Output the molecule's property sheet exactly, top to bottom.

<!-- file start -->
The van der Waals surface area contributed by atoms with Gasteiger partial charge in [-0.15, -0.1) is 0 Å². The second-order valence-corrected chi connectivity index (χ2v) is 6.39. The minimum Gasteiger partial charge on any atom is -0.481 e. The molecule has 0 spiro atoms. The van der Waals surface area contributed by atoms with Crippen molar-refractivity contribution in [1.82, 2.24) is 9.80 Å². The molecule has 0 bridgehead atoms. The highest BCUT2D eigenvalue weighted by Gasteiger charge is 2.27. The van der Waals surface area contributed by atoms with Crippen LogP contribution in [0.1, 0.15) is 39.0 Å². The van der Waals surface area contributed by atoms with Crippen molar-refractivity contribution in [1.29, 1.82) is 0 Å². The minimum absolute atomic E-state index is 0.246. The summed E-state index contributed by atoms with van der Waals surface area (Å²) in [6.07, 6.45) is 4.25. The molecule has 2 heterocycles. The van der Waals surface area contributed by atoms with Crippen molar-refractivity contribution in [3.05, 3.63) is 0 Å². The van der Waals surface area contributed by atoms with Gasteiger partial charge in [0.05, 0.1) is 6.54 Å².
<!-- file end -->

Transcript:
The van der Waals surface area contributed by atoms with Gasteiger partial charge in [-0.15, -0.1) is 0 Å². The second-order valence-corrected chi connectivity index (χ2v) is 6.39. The minimum Gasteiger partial charge on any atom is -0.481 e. The molecule has 0 spiro atoms. The van der Waals surface area contributed by atoms with Crippen molar-refractivity contribution in [1.82, 2.24) is 9.80 Å². The molecule has 0 bridgehead atoms. The highest BCUT2D eigenvalue weighted by Gasteiger charge is 2.27. The van der Waals surface area contributed by atoms with Crippen LogP contribution in [0.1, 0.15) is 39.0 Å². The van der Waals surface area contributed by atoms with Crippen molar-refractivity contribution in [1.29, 1.82) is 0 Å². The minimum absolute atomic E-state index is 0.246. The summed E-state index contributed by atoms with van der Waals surface area (Å²) in [6.07, 6.45) is 4.25. The molecule has 2 heterocycles. The van der Waals surface area contributed by atoms with Crippen molar-refractivity contribution in [3.05, 3.63) is 0 Å². The van der Waals surface area contributed by atoms with Gasteiger partial charge in [0.05, 0.1) is 6.54 Å².